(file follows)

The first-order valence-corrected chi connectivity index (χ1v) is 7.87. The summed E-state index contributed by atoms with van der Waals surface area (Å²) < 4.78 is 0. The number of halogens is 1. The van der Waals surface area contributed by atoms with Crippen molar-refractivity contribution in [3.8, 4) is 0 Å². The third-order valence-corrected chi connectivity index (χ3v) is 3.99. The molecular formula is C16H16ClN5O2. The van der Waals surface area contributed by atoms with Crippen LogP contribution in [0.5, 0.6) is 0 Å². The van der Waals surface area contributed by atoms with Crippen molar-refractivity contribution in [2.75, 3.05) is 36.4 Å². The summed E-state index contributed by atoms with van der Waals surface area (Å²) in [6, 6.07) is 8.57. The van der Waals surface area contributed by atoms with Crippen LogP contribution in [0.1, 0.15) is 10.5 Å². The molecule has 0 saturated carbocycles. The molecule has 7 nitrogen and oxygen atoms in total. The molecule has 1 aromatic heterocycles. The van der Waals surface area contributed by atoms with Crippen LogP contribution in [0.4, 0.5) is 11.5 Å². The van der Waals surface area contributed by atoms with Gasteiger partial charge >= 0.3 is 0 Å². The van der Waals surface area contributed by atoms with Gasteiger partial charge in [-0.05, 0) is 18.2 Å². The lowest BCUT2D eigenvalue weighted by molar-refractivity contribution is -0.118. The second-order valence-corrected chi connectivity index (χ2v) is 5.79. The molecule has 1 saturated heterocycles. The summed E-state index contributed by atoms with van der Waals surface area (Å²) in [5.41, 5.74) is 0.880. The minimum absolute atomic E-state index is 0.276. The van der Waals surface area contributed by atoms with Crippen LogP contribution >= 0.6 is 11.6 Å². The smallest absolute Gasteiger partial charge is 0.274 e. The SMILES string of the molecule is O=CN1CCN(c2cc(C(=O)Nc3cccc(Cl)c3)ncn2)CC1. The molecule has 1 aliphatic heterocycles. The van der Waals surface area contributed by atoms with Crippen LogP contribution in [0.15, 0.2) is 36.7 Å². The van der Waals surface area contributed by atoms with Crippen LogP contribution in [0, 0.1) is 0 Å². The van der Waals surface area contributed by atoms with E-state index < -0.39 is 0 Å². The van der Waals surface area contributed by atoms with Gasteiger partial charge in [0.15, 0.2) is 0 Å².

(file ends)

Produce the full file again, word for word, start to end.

The first-order valence-corrected chi connectivity index (χ1v) is 7.87. The summed E-state index contributed by atoms with van der Waals surface area (Å²) < 4.78 is 0. The number of halogens is 1. The van der Waals surface area contributed by atoms with Crippen molar-refractivity contribution in [3.8, 4) is 0 Å². The third-order valence-corrected chi connectivity index (χ3v) is 3.99. The molecular formula is C16H16ClN5O2. The van der Waals surface area contributed by atoms with Crippen LogP contribution in [0.5, 0.6) is 0 Å². The van der Waals surface area contributed by atoms with Crippen molar-refractivity contribution in [2.75, 3.05) is 36.4 Å². The summed E-state index contributed by atoms with van der Waals surface area (Å²) in [6, 6.07) is 8.57. The van der Waals surface area contributed by atoms with Crippen LogP contribution in [0.1, 0.15) is 10.5 Å². The molecule has 0 saturated carbocycles. The molecule has 7 nitrogen and oxygen atoms in total. The molecule has 1 aromatic heterocycles. The van der Waals surface area contributed by atoms with Crippen LogP contribution in [0.4, 0.5) is 11.5 Å². The van der Waals surface area contributed by atoms with Gasteiger partial charge >= 0.3 is 0 Å². The van der Waals surface area contributed by atoms with Gasteiger partial charge in [-0.05, 0) is 18.2 Å². The lowest BCUT2D eigenvalue weighted by molar-refractivity contribution is -0.118. The second-order valence-corrected chi connectivity index (χ2v) is 5.79. The molecule has 1 saturated heterocycles. The summed E-state index contributed by atoms with van der Waals surface area (Å²) in [5.41, 5.74) is 0.880. The minimum absolute atomic E-state index is 0.276. The van der Waals surface area contributed by atoms with Crippen LogP contribution >= 0.6 is 11.6 Å². The smallest absolute Gasteiger partial charge is 0.274 e. The SMILES string of the molecule is O=CN1CCN(c2cc(C(=O)Nc3cccc(Cl)c3)ncn2)CC1. The molecule has 1 aliphatic heterocycles. The van der Waals surface area contributed by atoms with Crippen LogP contribution in [0.15, 0.2) is 36.7 Å². The van der Waals surface area contributed by atoms with Crippen LogP contribution in [0, 0.1) is 0 Å². The van der Waals surface area contributed by atoms with E-state index < -0.39 is 0 Å². The van der Waals surface area contributed by atoms with Gasteiger partial charge in [0.15, 0.2) is 0 Å².